Dozens of cities and villages along a 1,300-mile (2,100-kilometer) stretch of coastline were shaken by violent tremors that reached as far away as Tokyo, hundreds of miles (kilometers) from the epicenter. A large section of Kesennuma, a town of 70,000 people in Miyagi, burned furiously into the night with no apparent hope of the flames being extinguished, public broadcaster NHK said.

“The earthquake has caused major damage in broad areas in northern Japan,” Prime Minister Naoto Kan said at a news conference.

MORE HERE

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US sending 4,000 more troops to Haiti

AFP
Via Raw Story

Published: Wednesday January 20, 2010

The United States is sending more than 4,000 additional troops to quake-devastated Haiti, diverting them from scheduled deployments to Europe and the Middle East, officials said Wednesday.

Admiral Michael Mullen, the chairman of the Joint Chiefs of Staff, made the decision to divert the troops “based on continuing urgent needs in the Haiti relief effort,” a statement from the US Second Fleet said. They received the orders on Tuesday.

The move to redeploy thousands of troops from the Nassau Amphibious Ready Group and the 24th Marine Expeditionary Unit came as Haitians scrambled for food, water and medical care eight days after a devastating earthquake.

The amphibious group left Norfolk, Virginia on Monday for its original deployment but was ordered to proceed to Haiti after taking on more marines in North Carolina.

“The marines are in the final stages of embarking onboard the ships. They are expected to leave this evening or early tomorrow morning,” Second Marine Expeditionary Force spokesman Master Sergeant Keith Milks told AFP.

If the ships go full speed, they would reach Haiti within 36 to 48 hours, although they will adopt the “most prudent” pace possible depending on weather and mechanical conditions, he added.

The move takes the total number of US troops due to be helping out in Haiti in coming days above 15,000.

“The ARG/MEU will provide an array of helicopter and amphibious landing craft assets, significantly increasing the ability to quickly provide relief supplies where they are most needed,” the Second Fleet said.

“In addition, the marines assigned to 24 MEU will be able to provide an additional force capable of providing a secure environment for the ongoing relief efforts ashore in Haiti.”

Violence is threatening to boil over in the capital Port-au-Prince as hundreds of thousands of survivors grow increasingly desperate for aid.

The 7.0-magnitude quake, which struck on January 12, leveled the capital Port-au-Prince and surrounding towns and villages in western Haiti, killing at least 75,000 people and perhaps as many as 200,000.

Three amphibious ships — the USS Nassau, the USS Mesa Verde and the USS Ashland — will support the latest deployment, along with a helicopter squadron, a tiltrotor squadron and medical personnel and facilities.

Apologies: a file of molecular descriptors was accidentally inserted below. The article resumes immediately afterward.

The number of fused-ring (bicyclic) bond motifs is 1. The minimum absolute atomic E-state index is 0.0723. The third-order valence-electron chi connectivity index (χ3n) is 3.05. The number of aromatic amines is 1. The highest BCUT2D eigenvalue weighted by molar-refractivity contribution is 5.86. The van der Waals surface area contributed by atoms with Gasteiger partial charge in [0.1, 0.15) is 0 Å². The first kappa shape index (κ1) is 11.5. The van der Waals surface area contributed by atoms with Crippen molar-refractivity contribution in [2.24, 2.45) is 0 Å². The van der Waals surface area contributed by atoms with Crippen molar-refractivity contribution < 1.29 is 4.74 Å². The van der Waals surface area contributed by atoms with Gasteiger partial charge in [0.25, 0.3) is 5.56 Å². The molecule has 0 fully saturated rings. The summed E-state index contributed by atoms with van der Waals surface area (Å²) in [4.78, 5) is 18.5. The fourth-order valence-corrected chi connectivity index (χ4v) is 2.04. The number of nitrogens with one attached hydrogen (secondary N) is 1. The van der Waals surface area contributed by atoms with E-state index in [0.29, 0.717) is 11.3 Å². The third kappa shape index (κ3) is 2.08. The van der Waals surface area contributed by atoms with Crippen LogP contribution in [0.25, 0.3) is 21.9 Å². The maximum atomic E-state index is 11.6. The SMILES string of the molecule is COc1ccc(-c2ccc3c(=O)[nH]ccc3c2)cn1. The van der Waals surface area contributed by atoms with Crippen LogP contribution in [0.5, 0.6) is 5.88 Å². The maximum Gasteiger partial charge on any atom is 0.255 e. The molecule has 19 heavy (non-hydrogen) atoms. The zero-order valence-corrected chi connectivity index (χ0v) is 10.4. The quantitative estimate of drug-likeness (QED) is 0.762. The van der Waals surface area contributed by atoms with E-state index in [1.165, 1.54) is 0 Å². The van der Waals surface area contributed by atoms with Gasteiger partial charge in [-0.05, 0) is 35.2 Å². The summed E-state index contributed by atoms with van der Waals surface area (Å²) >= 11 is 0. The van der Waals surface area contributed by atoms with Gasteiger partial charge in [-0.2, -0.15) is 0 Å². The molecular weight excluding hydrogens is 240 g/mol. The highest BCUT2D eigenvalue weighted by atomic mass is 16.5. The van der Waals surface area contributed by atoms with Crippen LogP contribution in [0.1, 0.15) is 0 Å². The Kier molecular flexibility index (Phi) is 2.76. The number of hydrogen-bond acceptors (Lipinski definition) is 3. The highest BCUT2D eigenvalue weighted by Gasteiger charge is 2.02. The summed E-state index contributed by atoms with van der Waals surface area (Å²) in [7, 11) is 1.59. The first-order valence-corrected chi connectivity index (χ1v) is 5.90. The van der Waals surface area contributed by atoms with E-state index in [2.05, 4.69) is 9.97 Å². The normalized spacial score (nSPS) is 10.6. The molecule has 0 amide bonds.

They will bring the total number of US Navy and Military Sealift Command vessels participating in the relief effort to 20.

The Nassau has one of the largest ship-borne hospitals after the USNS Mercy and USNS Comfort hospital ships.

Eight days after the quake, US military officials leading the relief effort say they are shifting the focus from tracking down survivors buried in the rubble towards recovering bodies and starting to rebuild the devastated nation.

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Haiti Earthquake: Breaking News, Updates (VIDEO)

Huffington Post |  Nicholas Sabloff   First Posted: 01-13-10 10:24 AM   |   Updated: 01-13-10 04:59 PM

Updates from Haiti below — Follow the latest breaking news via our Haiti Twitter list — See the latest images here — Read the latest from the AP here — Find out how you can help here.

Email tips here.

* * * * * 4:45 PM ET: Haiti’s coming public health challenges — A grim look at the obstacles ahead from UN Dispatch:

Once you’ve survived the earthquake, what happens? Haitians now face a daunting set of health challenges, including typhoid, dengue fever, malaria, and getting treatment for serious injuries.
While health information coming out of Haiti is still very sparse, data from previous earthquakes gives us a clear impression of what to expect in terms of health. The initial impact of an earthquake is catastrophic injuries – broken bones, crush injuries, dust inhalation, and burns predominate. You can see this in the heartbreaking videos coming out of Port au Prince.

Injuries are made worse by the obstacles to getting treatment – hospitals are just as likely as other buildings to be destroyed in a quake and roads will be impassable. At least one hospital in Haiti has collapsed, and the Times of Zambia is reporting only one functional hospital in the country, a field hospital donated by Argentina. Emergency care is going to be almost impossible to access, and the greatest demand for medical care is in the first 24 hours after an earthquake.

4:25 PM ET: US temporarily halts deportations — The Miami Herald reports:

The Obama administration is temporarily suspending deportations of undocumented Haitian nationals who are in the United States, Florida Gov. Charlie Crist said Wednesday at a news conference in Miami.
But there are no immediate indications from the Obama administration that it would grant Haitian nationals Temporary Protected Status in the aftermath of Tuesday’s earthquake.

4:20 PM ET: Update on relief efforts — Details on what’s taking place, from the AP:

Sniffer dogs, high-energy biscuits and tons of emergency medical aid were heading to Haiti on Wednesday as governments and aid groups launched a massive relief effort for the estimated 3 million people reeling from a devastating earthquake.

UPDATES, VIDEOS & MORE HERE